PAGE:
Trump administration birth control coverage rules blocked nationwide
Pennsylvania District Court Judge Wendy Beetlestone issues nationwide injunction against President Trump's policy allowing some employers to 'opt out' of mandatory birth control coverage for women; national correspondent William La Jeunesse reports from Los Angeles.
Trump administration rules allowing more employers to opt out of providing women with no-cost birth control cannot be enforced anywhere in the nation, a federal judge ruled Monday.
In a two-page decision, U.S. District Judge Wendy Beetlestone in Philadelphia cited the potential harm to states should the rules be enforced.
Numerous citizens could lose contraceptive coverage, Beetlestone wrote, resulting in the increased use of state-funded contraceptive services, as well as increased costs associated with unintended pregnancies.
The rules, scheduled to take effect Monday, would change an ObamaCare mandate by allowing more employers, including publicly traded companies, to opt out of providing no-cost contraceptive coverage to women by claiming religious objections. Some private employers could also object on moral grounds.
Pennsylvania’s attorney general, Josh Shapiro, called the ruling a “victory for the health and economic independence of women.”
“Women need contraception for their health because contraception is medicine, pure and simple,” Shapiro said in a statement, adding "Congress hasn't changed that law, and the president can't simply ignore it with an illegal rule."
Dr. Leana Wen, the president of Planned Parenthood, said in a statement to Fox News: “This is a win for women across our country — as a doctor, I cannot believe that we are still debating birth control in 2019, something that nine in 10 women will use in our lifetimes. Affordable, accessible birth control is why the U.S. has reached the lowest unintended pregnancy rate in 30 years. It’s time that politicians recognize birth control as health care and that women, in consultation with doctors, decide what contraception we receive — not our employers.”
Health and Human Services Department spokeswoman Caitlin Oakley said in a statement that “no American should be forced to violate his or her own conscience in order to abide by the laws and regulations governing our health care system.”
She said the new rules “uphold the freedoms afforded all Americans under our Constitution.”
The statement did not indicate whether the Trump administration would appeal.
The Little Sisters of the Poor, a Catholic order of religious women dedicated to caring for the elderly poor has been in court because of the contraceptive mandate since 2013, as Townhall reported.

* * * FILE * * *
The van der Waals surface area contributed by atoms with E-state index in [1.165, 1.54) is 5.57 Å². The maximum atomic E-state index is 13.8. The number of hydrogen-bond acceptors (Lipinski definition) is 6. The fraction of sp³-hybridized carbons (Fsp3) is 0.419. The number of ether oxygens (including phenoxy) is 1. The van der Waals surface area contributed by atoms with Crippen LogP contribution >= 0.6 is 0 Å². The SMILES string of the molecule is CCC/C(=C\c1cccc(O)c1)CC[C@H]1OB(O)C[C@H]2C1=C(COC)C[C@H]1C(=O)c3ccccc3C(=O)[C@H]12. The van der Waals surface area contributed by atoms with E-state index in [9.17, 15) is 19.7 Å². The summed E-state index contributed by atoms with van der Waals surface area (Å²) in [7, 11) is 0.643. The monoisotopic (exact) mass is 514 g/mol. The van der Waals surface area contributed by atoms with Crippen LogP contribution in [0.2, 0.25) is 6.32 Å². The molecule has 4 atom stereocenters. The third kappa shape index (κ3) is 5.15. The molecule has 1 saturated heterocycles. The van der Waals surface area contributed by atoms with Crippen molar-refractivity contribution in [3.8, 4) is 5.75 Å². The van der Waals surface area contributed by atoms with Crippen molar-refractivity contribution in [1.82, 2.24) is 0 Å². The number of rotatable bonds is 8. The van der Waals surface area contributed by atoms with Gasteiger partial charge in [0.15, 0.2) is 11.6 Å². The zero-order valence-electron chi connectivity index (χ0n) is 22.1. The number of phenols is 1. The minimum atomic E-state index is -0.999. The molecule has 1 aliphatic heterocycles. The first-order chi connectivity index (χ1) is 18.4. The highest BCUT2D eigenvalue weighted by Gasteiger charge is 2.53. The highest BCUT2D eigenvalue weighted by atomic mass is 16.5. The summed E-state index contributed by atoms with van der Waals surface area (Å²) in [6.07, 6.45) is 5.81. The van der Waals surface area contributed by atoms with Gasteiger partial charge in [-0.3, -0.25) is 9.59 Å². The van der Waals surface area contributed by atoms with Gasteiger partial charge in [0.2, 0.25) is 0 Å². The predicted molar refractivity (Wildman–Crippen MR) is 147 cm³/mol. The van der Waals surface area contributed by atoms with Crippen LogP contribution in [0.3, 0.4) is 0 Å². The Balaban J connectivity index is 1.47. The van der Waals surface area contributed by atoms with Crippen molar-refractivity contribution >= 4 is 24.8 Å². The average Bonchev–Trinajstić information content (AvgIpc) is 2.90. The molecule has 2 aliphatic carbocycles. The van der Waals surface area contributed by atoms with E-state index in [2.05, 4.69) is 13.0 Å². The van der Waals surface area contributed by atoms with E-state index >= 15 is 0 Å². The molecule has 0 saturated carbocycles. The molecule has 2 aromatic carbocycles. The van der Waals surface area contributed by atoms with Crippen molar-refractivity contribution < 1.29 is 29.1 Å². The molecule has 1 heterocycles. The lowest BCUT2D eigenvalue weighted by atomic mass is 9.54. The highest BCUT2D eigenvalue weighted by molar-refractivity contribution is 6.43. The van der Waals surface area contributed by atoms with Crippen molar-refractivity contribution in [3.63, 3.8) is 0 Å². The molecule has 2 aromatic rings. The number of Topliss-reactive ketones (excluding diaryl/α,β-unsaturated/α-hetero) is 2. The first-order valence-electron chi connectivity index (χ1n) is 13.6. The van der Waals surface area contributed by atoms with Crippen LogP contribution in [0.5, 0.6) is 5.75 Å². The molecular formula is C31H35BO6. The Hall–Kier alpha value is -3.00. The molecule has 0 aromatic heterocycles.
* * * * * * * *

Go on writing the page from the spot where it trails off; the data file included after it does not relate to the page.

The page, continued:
“Government bureaucrats should not be allowed to threaten the rights of the Little Sisters of the Poor to serve according to their Catholic beliefs. Now the nuns are forced to keep fighting this unnecessary lawsuit to protect their ability to focus on caring for the poor,” Mark Rienzi, president of Becket Fund for Religious Liberty and lead attorney for the Little Sisters of the Poor, said in a statement to Fox News. “We are confident these decisions will be overturned.”
On Sunday, a federal judge in California blocked the rules from taking effect in the jurisdictions in the lawsuit before him. Those included California, New York and 11 other states along with Washington, D.C.
At issue is a requirement under Democratic President Barack Obama’s health care law that birth control services be covered at no additional cost.
Obama officials included exemptions for religious organizations. The Trump administration expanded those exemptions and added “moral convictions” as a basis to opt out of providing birth control services.
The Department of Justice has argued that the new rules “protect a narrow class of sincere religious and moral objectors from being forced to facilitate practices that conflict with their beliefs.”
Beetlestone previously had blocked an interim version of the rules in a December 2017 ruling. In November, the Trump administration rolled out a final version of the rule, prompting another challenge by states.
Fox News’ Lee Ross and The Associated Press contributed to this report.